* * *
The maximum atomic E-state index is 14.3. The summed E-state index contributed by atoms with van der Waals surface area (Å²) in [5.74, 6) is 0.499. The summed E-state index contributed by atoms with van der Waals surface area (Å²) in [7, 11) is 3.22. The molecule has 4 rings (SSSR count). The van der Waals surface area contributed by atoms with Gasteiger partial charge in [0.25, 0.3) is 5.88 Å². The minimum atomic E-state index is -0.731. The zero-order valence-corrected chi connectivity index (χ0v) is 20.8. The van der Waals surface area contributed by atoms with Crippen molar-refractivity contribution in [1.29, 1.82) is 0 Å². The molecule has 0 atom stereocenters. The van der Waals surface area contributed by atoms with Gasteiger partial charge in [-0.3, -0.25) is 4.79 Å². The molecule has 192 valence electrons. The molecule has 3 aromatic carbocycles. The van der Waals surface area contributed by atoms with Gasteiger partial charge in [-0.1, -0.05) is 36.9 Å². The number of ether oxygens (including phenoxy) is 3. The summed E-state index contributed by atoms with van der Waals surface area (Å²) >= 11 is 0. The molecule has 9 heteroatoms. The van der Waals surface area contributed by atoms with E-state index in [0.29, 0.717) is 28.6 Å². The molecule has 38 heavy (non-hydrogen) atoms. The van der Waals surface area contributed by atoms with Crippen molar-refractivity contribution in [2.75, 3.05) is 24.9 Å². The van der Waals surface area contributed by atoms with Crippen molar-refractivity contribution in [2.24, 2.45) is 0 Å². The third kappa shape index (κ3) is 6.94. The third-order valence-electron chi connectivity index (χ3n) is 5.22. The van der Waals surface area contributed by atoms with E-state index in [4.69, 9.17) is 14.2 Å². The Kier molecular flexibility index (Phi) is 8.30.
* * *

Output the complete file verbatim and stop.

The maximum atomic E-state index is 14.3. The summed E-state index contributed by atoms with van der Waals surface area (Å²) in [5.74, 6) is 0.499. The summed E-state index contributed by atoms with van der Waals surface area (Å²) in [7, 11) is 3.22. The molecule has 4 rings (SSSR count). The van der Waals surface area contributed by atoms with Gasteiger partial charge in [0.25, 0.3) is 5.88 Å². The minimum atomic E-state index is -0.731. The zero-order valence-corrected chi connectivity index (χ0v) is 20.8. The van der Waals surface area contributed by atoms with Crippen molar-refractivity contribution in [1.29, 1.82) is 0 Å². The molecule has 0 atom stereocenters. The van der Waals surface area contributed by atoms with Gasteiger partial charge in [-0.3, -0.25) is 4.79 Å². The molecule has 192 valence electrons. The molecule has 3 aromatic carbocycles. The van der Waals surface area contributed by atoms with Gasteiger partial charge in [-0.1, -0.05) is 36.9 Å². The number of ether oxygens (including phenoxy) is 3. The summed E-state index contributed by atoms with van der Waals surface area (Å²) >= 11 is 0. The molecule has 9 heteroatoms. The van der Waals surface area contributed by atoms with E-state index in [0.29, 0.717) is 28.6 Å². The molecule has 38 heavy (non-hydrogen) atoms. The van der Waals surface area contributed by atoms with Crippen molar-refractivity contribution in [2.75, 3.05) is 24.9 Å². The van der Waals surface area contributed by atoms with Crippen molar-refractivity contribution in [2.24, 2.45) is 0 Å². The third kappa shape index (κ3) is 6.94. The third-order valence-electron chi connectivity index (χ3n) is 5.22. The van der Waals surface area contributed by atoms with E-state index in [4.69, 9.17) is 14.2 Å². The Kier molecular flexibility index (Phi) is 8.30.